Woodworking

This morning I visited Purposeful Design in Indianapolis, a furniture-manufacturing facility that helps train workers with job skills while giving them a job. David Palmer, one of the founders, uses it as an opportunity to not only help people find work, but also teach them about God. They start and ending each shift in a huddle, reading Bible scripture and offering prayer.

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Walking around the facility, as Dave was pointing out the table saw, buzz saw, jointer, planer, sander, nail guns, and piles of wood, I started to remember that I too used to be a woodworker. There was a time around 2004 when I wanted to know how to make furniture. This blog post is to help me remember.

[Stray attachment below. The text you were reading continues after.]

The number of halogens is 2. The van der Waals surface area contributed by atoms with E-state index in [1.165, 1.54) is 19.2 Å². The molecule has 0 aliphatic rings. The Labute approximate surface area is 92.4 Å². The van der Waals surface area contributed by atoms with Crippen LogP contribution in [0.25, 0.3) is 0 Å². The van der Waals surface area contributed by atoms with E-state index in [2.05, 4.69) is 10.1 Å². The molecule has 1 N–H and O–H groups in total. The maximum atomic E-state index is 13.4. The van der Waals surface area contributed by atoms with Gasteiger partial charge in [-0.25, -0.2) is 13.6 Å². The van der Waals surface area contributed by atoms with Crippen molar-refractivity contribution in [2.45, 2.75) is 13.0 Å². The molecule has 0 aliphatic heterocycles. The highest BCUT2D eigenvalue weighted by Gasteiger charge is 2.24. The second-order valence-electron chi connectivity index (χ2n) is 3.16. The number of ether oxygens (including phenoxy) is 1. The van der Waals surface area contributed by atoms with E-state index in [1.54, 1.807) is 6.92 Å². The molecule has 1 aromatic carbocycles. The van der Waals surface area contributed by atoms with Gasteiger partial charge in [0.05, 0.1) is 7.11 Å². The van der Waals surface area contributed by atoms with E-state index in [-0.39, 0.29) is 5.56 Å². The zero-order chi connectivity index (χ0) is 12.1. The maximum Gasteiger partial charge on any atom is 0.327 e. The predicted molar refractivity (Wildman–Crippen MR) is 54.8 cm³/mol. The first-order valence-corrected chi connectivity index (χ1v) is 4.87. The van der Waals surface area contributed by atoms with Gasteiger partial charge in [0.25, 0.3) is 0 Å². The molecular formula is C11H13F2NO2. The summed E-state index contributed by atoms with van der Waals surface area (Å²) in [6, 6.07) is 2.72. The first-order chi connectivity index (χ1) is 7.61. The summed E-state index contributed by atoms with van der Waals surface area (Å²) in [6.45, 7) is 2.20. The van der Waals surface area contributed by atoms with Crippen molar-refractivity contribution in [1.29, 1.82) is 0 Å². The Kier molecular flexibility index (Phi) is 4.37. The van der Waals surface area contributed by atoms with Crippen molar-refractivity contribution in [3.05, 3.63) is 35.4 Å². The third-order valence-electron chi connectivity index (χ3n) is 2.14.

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One of my first woodworking projects was making wooden flags for a corporate client. It required me to buy a drill press, which took all of the money from doing the job. After that I began experimenting with making wood shelves. Eventually I realized I needed a router to help make the shelves more secure.

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Once I had a router I got a woodworking job making custom trim around some old doors for an old home in Greenfield. I started looking into how to do mortis and tenon joints and how to make table-tops. My woodworking experience culminated with me giving everyone wood furniture gifts for Christmas.

Everyone hated them.

One person took the table I made and placed it in the woods under some white pines. Another person briefly displayed the small cabinet I made in their living room. A bench I made was donated to Goodwill. The corporate flags are no longer in use. Coincidentally I was the one who ended up throwing them in the trash when I later worked there full time doing business analysis work. It’s a small world.

Comment (1)

  • Dexter Swanson| December 30, 2015

    Why did you stop doing woodworking? It’s an exciting job.